I hope readers enjoy “Song of Song” and I hope visitors here today enjoy having read this little bit about the book and are intrigued to buy it!
On, and Dex’s best friend, the AI? His name is Manx, and he’s a black and white cat.
Thank you, L.J. LaBarthe! If you’ve enjoyed the peek into the writing of Song of Song and would like to find out more… you’re in luck!
There’s an excerpt of Song of Song under the picture!
Excerpt of Song of Song by L.J. LaBarthe
“Why?” Dex asked. “This ship is a marvel.”
“She is, and she’s not a weapon. They’d make others like her, and they’d use her cousins to conquer. They’d use them in actions that enslave others. Earth has done enough of that. I saw it while I was making her, listened to it while she became aware. The riots on Io, the history of the Solar Wars, the deals and backroom bargaining in the United Authority chambers, the murder of innocent people trying to leave the planet and make a new life for themselves. All of it played out for me as I uploaded history and politics to Fa’a. And Fa’a asked me a question that I could not answer. Her first words to me, Dex, were, ‘Why is there so much hate?’”
“It’s a bloody good question,” Dex said.
“And I had no answer,” Song replied.
“There isn’t an answer,” Dex said. “I mean, I don’t think there is. Hate is just… it just is. It isn’t rational most of the time. I hated living in the Box Tower. I hated my life. Manx gave me a tiny speck of joy, and I didn’t want to lose that, lose him. So I left. But you know that. Maybe that’s the point of life, that we find our joy and our hope as we can, and keep striving for more of that without resorting to hate and violence in the process.”
“And that’s why I will not give her up,” Song said. He sounded exhausted, and Dex took a few steps closer.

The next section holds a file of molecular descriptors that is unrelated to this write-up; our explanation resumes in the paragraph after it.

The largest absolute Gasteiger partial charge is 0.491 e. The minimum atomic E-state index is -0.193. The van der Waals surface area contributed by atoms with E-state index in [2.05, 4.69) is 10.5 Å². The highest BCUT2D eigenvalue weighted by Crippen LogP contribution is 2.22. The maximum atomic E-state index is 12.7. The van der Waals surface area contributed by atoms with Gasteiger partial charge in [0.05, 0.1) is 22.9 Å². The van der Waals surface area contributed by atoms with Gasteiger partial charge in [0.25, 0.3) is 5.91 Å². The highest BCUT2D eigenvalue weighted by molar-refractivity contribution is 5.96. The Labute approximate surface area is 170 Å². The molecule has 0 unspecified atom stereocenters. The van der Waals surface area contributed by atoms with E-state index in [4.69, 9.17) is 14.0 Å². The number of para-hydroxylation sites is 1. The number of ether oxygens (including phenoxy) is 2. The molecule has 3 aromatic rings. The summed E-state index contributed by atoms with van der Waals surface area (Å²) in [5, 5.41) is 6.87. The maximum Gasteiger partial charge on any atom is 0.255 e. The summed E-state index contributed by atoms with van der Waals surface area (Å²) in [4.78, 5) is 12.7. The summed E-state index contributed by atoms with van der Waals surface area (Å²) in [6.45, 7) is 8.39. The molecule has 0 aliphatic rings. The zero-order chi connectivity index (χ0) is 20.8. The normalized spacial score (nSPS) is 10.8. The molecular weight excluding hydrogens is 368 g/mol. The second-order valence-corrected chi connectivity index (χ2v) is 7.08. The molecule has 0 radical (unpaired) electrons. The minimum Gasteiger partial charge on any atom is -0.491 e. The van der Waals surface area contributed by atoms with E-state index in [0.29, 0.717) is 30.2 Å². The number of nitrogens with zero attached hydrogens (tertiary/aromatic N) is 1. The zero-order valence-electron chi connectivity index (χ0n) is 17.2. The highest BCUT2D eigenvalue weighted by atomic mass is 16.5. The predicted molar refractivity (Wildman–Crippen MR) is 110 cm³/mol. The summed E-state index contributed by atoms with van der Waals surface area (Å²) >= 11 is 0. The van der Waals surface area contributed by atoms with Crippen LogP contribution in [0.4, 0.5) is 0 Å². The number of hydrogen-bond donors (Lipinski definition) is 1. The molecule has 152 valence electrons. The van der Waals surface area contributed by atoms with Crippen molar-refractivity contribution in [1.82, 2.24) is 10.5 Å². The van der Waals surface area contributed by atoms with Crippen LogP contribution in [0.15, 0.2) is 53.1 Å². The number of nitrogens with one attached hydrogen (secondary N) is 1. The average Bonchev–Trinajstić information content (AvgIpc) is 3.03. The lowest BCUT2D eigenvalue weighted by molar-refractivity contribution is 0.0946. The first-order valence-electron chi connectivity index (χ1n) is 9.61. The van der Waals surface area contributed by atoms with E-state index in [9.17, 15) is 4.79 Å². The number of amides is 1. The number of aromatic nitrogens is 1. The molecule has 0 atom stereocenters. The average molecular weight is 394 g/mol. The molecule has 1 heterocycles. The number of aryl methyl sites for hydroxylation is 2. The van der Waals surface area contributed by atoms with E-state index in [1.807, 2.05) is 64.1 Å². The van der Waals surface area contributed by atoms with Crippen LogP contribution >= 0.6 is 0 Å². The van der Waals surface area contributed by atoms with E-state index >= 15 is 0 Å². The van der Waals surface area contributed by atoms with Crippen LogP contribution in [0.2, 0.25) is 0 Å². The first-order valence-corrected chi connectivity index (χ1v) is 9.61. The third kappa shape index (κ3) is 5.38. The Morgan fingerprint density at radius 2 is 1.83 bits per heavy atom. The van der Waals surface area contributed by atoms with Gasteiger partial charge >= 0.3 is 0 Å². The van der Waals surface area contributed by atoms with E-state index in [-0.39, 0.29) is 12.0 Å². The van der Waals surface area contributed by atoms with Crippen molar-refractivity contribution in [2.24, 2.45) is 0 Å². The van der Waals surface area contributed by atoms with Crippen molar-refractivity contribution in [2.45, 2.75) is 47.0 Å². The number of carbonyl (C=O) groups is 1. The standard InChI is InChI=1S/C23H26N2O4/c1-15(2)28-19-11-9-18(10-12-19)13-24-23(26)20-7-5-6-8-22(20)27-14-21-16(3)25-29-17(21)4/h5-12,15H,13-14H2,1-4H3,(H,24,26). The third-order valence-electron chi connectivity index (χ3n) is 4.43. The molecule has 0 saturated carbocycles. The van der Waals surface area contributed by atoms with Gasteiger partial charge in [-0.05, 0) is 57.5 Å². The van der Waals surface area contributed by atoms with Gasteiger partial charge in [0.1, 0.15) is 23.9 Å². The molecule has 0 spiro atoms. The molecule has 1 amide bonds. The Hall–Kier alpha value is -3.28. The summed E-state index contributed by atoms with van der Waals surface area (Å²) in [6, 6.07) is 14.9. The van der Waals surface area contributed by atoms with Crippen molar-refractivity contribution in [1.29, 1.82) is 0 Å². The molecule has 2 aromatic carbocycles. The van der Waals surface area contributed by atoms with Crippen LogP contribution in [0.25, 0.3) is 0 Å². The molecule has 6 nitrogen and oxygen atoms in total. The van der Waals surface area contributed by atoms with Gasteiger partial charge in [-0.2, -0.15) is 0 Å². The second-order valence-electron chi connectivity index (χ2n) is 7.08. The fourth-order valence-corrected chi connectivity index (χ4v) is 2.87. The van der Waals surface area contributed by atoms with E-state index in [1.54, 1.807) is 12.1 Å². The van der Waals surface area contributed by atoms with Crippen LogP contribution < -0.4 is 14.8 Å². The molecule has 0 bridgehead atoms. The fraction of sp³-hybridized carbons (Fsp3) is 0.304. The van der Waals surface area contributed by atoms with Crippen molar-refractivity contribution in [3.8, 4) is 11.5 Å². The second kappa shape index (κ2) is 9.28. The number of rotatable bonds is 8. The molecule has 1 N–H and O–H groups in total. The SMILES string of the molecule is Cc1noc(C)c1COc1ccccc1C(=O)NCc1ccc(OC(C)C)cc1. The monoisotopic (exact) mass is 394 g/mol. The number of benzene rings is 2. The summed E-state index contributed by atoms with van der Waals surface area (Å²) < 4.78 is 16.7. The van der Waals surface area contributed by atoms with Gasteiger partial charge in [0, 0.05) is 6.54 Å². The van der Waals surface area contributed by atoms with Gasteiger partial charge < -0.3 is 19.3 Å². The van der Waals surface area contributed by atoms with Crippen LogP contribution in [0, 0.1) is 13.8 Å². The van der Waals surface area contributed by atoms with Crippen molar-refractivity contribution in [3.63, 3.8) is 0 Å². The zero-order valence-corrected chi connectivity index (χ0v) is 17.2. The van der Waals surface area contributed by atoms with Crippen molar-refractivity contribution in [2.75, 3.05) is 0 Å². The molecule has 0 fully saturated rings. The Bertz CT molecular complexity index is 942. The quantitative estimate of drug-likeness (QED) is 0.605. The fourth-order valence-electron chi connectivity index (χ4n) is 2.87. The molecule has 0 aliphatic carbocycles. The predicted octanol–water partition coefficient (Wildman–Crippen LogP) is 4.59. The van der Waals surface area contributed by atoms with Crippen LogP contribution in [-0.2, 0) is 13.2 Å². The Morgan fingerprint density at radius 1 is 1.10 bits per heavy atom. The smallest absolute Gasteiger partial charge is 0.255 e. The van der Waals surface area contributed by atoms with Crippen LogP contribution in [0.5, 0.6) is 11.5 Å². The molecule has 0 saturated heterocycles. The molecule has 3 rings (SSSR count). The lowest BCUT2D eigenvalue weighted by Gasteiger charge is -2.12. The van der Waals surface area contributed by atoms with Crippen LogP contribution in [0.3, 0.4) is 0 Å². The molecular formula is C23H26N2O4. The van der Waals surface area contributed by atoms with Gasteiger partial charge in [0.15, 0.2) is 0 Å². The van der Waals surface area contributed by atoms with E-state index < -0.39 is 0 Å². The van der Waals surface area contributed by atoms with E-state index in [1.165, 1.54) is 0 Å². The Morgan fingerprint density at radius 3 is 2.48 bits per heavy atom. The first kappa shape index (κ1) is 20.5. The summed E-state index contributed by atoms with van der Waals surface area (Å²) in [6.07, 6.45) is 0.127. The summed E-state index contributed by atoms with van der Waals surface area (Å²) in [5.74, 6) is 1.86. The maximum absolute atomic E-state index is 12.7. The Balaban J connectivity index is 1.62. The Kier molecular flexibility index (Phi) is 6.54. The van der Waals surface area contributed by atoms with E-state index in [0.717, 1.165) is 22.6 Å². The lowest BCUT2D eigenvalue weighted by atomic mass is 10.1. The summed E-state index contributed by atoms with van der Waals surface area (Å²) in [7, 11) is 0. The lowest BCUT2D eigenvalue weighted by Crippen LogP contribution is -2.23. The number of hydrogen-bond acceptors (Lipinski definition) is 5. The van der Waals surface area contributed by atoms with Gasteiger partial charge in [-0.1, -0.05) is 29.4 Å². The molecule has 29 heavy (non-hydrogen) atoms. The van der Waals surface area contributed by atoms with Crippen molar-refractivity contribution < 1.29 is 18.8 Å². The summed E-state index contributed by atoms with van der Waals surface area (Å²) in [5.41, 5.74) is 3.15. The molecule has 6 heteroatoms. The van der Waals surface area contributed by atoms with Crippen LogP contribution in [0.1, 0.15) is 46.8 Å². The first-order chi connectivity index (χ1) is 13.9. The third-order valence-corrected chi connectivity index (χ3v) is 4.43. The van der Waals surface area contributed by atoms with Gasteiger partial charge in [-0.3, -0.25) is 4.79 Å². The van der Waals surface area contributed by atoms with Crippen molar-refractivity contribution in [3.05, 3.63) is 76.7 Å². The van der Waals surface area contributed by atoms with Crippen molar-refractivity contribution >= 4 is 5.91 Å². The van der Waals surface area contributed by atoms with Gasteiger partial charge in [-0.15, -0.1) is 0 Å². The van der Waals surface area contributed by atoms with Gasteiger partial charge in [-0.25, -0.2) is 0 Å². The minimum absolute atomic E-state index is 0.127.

“Maybe you should take your own advice and get some sleep before we reach M’Jaffa.”
“Perhaps.” Song shrugged. He shifted, and Dex realized they were a hand’s width apart. His heart began to pound.
“Don’t you sleep?” Dex asked.
“When I can. I have nightmares.” Song looked down at the floor.
Dex closed the small distance between them and rested a hand on Song’s shoulder. He didn’t think; he acted. The compassion that he had learned from having Manx in his life flared bright and shining, like the streaks of starlight outside in the slipstream. “We all do, Song.”
Song looked up. “I never did before I made Fa’a.”
“Welcome to humanity, I guess,” Dex said.
Song wrinkled his nose. “I would have preferred a fruit basket.”
Dex laughed and the tension that had built between them was broken. Song grinned and he looked younger, as if the cares of the moment had been pushed aside. Dex had the feeling, though, that they’d return and Song would be shrouded in the shadows of them again.
“It’ll be okay,” Dex said. It was quite possibly the lamest phrase in the history of language, but Dex really believed it at that moment.
“Perhaps,” Song said. “You’re an interesting man, Dex. I’ve never met anyone like you before.”
The next thing Dex knew was the gentle pressure of lips on his own, warm, soft lips, the light touch of the tip of Song’s tongue, and he opened his mouth, leaning into the embrace, his arms sliding around Song’s shoulders. The kiss deepened quickly, as Song pressed close to Dex, and Dex could feel Song’s arousal pressing against him. That only fueled Dex’s own, and Dex, emboldened by Song’s reaction to him, did what he’d wanted to do since he’d first laid eyes on him and slid one hand up to tangle in Song’s hair.